I nnovations fuel the growth of many companies, ensuring their sustainability. But innovation isn’t just about introducing groundbreaking products or technologies. Like a car that requires an engine to utilize fuel, companies need the right organizational structure to harness the power of innovation.
Delving into this intricate dance between structure and innovation, insights from renowned authors like Clayton M. Christensen and Safi Bahcall shed light on the nuances that often remain unnoticed. Drawing from their wisdom (and many others), as well as my own experiences, I’ll explore the topic of innovation in depth in subsequent posts. But for now, here’s a brief introduction.
Two types of innovations
While we often associate innovation with spectacular breakthroughs, it sometimes manifests (just?) as a fresh perspective on the familiar.
Safi Bahcall categorizes innovations into two types: P-type and S-type. P-type innovations focus on new products that often utilize cutting-edge technologies. A great example is ChatGPT –advanced AI model (LLM to be precise). Conversely, S-type innovations are strategic improvements that significantly impact a company’s operations, such as a loyalty system implemented by an airline.
Companies that concentrate solely on P-type innovations can find themselves overshadowed by competitors who adeptly implement S-type innovations. A classic case is the downfall of PANAM airlines, defeated by American Airlines and their strategic innovations. This is evidence not to underestimate the cumulative power of S-type innovations.
Apple is also a notable “disruptor”. While we primarily recognize them as a P-type innovator, having created entirely new markets with products like the iPhone and iPad, another move arguably had an even more significant impact on their success. I’m referring to Apple’s decision to close their ecosystem, following a brief period of openness. The outcome of this decision (the common practice of purchasing additional products from the company due to their compatibility) underscores the importance of strategic innovations, especially from a business standpoint.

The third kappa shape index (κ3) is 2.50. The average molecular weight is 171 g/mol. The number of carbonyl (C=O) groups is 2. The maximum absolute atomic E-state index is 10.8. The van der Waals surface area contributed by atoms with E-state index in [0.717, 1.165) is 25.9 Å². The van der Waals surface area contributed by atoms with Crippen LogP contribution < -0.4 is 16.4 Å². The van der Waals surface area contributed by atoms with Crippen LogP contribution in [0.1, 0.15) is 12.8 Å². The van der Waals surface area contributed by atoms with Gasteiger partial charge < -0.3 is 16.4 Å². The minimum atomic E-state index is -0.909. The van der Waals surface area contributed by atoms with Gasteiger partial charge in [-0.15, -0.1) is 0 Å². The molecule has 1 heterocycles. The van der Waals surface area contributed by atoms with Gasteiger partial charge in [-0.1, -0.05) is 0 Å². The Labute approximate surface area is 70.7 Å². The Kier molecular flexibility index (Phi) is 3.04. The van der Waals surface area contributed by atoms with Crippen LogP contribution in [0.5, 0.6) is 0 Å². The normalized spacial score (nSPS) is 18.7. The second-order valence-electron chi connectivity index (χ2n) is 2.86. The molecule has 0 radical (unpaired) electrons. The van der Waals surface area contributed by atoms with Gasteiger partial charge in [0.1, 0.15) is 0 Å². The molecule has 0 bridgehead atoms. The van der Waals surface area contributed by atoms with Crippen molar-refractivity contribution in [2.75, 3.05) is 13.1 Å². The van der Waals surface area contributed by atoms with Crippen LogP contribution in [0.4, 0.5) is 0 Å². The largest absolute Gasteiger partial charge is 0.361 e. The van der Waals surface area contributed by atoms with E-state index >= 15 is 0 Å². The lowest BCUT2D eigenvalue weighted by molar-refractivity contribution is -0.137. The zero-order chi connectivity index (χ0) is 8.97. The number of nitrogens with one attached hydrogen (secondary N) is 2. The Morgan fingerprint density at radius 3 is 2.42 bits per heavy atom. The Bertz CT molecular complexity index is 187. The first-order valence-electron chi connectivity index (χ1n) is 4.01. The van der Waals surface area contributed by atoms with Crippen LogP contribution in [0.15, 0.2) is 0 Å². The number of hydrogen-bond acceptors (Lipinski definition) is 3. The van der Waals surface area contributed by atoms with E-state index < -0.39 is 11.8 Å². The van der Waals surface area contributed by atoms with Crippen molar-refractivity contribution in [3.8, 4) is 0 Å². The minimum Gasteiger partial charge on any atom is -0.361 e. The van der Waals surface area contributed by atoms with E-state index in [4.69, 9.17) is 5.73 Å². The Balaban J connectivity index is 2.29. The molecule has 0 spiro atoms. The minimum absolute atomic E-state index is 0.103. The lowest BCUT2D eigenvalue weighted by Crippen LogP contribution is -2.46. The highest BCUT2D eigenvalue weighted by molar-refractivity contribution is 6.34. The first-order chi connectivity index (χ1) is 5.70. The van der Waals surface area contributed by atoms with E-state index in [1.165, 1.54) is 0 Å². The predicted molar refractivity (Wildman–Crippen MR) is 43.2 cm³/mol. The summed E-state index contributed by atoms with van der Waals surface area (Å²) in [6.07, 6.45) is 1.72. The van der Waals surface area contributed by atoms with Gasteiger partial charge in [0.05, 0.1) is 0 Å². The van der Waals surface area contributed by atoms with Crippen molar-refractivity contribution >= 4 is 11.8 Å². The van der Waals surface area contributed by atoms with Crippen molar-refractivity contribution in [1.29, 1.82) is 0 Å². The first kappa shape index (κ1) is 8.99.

Innovation, while crucial for growth, comes with its set of risks and costs. P-type innovations inherently carry higher risks and costs compared to S-type innovations.
Independent entities for disruptive innovations
Christensen emphasizes the significance of establishing independent units within companies (or even creating new companies). This perspective is rooted in his understanding of disruptive innovation, which have a potential to revolutionize industries and markets. Considering the two types of innovations mentioned above, I would assume that he was thinking mostly on P-type.
These independent units should designed to be agile, free from the constraints of the main organization, and are better positioned to explore and develop disruptive technologies. Operating autonomously, they can tackle the unique challenges of innovation without being hindered by the larger organization’s processes and priorities. Xerox’s PARC, though ultimately unsuccessful for various reasons, is a case in point.
Everyday innovations and the role of the leader
Innovation isn’t solely about monumental shifts. Sometimes, it takes the for of incremental steps, especially when we have very limited resources. Leading teams that birthed new solutions, to some extent I’ve witnessed the P-type innovations. It was possible only because we had projects that provided the initial budget. So I can say, that these innovations were project-driven and from the beginning they have their clearly stated goal.
S-type innovations have been foundational in my career. These strategic and operational changes focused on refining processes, enhancing collaboration, and optimizing work. They have enabled me get clearer business requirements, improve the quality of deliverables, and get better insights through improved reporting. Such innovations might not always grab headlines, but their impact on an organization’s efficiency and productivity is undeniable.
But what was (and is) the most important role I had (and have) to play? To create the environment to make innovations happen and to facilitate the transformation from inventing to implementing. In the future I want to share my lessons, including those learned from failures.
”Innovation is an evolutionary process, so it's not necessary to be radical all the time.Marc Jacobs
In essence, the dance of innovation is a blend of leaps and steps. While the big leaps might ignite the imagination, it’s the consistent, strategic steps that ensure steady progress. Let’s not just focus on products and technologies but also on strategy and operational enhancement.
Consider subscribing to my newsletter to stay updated on future posts, including those centered on innovations and strategy.